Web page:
Timbers Dads: Busy both on and off the field
Not every professional soccer player spends his down time shuttling between the gym, charity gigs and nightclubs. Substitute diapers and rainy days at OMSI and you’ve got the lot of the typical Timbers dad.
Goalkeeper Troy Perkins is father to Jackson Gregory Perkins, aged two years and four months.
“I try to do a lot of the routine, because I love being around my kid,” says Perkins. “This morning I was getting ready to leave for training and he comes around the corner and says ‘Papa work?’ After training, I go home, eat lunch and spend the rest of the day with him and let my wife relax.”
Perkins and his wife live in suburban West Linn. There there are ample open spaces for he and Jackson to walk the dog. “Our neighborhood is a bunch of empty lots right now, so we go out exploring.”
Perkins comes from a long line of blue collar workers: farmers and builders. He himself grew up on a farm and treasures his dad’s influence.
“In the sports environment I don’t think my dad had much to do with my career. But his work ethic and mentality, and that passion for what you do, are what I carry on.”
Midfielder Diego Chara has two brothers who are also pro-soccer players. So their father, Jesus, who played in Colombia’s second division, must have been doing something right. These days Jesus is retired and relaxes at home.
“I have a very good relationship with my father. We speak to each other almost every day,” Chara said recently through an interpreter. “My father watches all the games on DirecTV.”
Back home in Colombia, Chara has a daughter Mariajose Chara Lenis who is about to turn two. He and his wife have another child on the way due in October and he communicates with them by Skype video calls.
“The time difference is only two hours so I can see my daughter playing during the day.”
His hopes for her are pure and simple: “I have many wishes for her to be the best person she can be, in whatever sports, in studies, in anything.”
Newest member of the Dad’s club is Ryan Pore. The Portland forward’s wife Ashley gave birth to Luca Eugene Pore on June 2, 2011. Luca was 9lb 1oz, 21 ¼ inches. Right now the new father is only sleeping for two or three hour intervals and then getting up helping the wife breastfeed and change diapers.
“Luca’s healthy, he’s an eating machine, we’re happy he’s here,” the 27 year-old says proudly.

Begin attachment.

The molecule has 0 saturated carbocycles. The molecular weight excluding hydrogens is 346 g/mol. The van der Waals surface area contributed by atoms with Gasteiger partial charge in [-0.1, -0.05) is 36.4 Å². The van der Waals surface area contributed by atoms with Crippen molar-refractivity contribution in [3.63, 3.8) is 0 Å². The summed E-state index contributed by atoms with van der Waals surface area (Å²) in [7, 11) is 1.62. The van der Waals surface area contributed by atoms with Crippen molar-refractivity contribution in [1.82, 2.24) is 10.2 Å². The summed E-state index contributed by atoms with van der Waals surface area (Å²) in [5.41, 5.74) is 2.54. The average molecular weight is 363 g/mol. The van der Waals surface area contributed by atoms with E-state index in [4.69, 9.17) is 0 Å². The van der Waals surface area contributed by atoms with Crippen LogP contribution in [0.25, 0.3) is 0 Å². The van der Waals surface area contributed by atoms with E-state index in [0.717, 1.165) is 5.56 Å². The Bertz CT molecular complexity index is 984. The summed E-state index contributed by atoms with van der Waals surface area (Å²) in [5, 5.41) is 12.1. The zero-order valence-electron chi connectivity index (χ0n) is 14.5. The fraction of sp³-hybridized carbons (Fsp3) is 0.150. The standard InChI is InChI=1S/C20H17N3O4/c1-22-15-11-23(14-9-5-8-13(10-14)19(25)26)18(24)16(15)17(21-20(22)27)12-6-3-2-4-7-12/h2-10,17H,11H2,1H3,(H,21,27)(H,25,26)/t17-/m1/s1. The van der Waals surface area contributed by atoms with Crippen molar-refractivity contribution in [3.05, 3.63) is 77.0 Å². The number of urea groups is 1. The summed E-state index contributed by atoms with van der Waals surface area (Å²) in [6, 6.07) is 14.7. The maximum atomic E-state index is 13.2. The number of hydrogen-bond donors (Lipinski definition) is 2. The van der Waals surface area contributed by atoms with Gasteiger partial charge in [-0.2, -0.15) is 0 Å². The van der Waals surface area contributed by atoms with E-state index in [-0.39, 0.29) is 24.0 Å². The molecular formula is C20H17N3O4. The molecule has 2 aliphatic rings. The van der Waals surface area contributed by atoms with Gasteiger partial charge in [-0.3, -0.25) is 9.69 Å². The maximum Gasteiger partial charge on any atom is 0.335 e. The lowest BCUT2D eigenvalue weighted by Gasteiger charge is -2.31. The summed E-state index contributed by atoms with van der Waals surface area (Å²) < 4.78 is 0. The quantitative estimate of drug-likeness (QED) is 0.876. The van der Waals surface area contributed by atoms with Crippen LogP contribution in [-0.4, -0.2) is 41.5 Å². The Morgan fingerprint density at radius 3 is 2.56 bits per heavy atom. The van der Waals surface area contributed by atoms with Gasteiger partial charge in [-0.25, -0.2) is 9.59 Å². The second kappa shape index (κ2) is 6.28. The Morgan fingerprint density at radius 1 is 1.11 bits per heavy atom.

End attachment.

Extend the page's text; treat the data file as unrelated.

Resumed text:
Even on game days Pore’s been getting up at 1:30 a.m., but he sleeps through the 5:30 a.m. feeding shift and gets to sleep in. (Pore’s mother-in-law is currently staying, although she is excused night time duty.)
The new dad feels lucky the Timbers have been playing at home recently, allowing him to focus on both jobs.
And his hopes for his child?
“I just hope he has a healthy, positive life. We can steer him in the right direction but ultimately it’s his decisions, and we’ll support him,” said Pore. “It’s awesome to have somebody to be able to look after for the next 18 years.
His father got him into soccer, realizing at 13 that his son needed a higher level of coaching.
“He drove me up to Cleveland every night for practice, a two-hour round-trip.” Pore’s Dad no longer gives his lad footballing tips, but he’s still involved. “Ohio is three hours behind us so he always stays up late watching the games. And if we’re within 10 hours of driving from Ohio, he’ll be there.”
Captain Jack Jewsbury is actually Jack Jewsbury III. His father, Jack II, is another inspirational soccer dad.
“His influence on me has been huge,” Jewsbury says. “He was an offensive lineman in college and was new to soccer when I grew up. The more I got into it the more he got into it.”
Jewsbury’s parents would drive him three hours from Springfield to St Louis for training on weekends, a six hour round trip. And they missed only 10 games in the 8 years he played for Kansas City. (Of course, they will be in town this Father’s Day weekend for the Red Bulls game.)
And yes, they watch the Timbers on TV. “They buy the package!” His dad watches obscure games and calls him up to talk about them. When he became Timbers captain his father gave him advice on leadership gained from his years in management at UPS. “He helped me realize there’s going to be up’s and down’s, and to stay on an even keel.”
Jewsbury and his wife have one daughter, Aubrey Lynn Jewsbury, who turned two on May 5. He says he feels blessed that his wife, who taught third grade, can stay home with her. As a family they’ve hit lot of parks around their Multnomah Village home and are regulars at the Oregon Zoo.
“I try to be as hands on as I can. The beauty of our profession, we’re home a little bit earlier than other dads are, and that’s something I cherish.”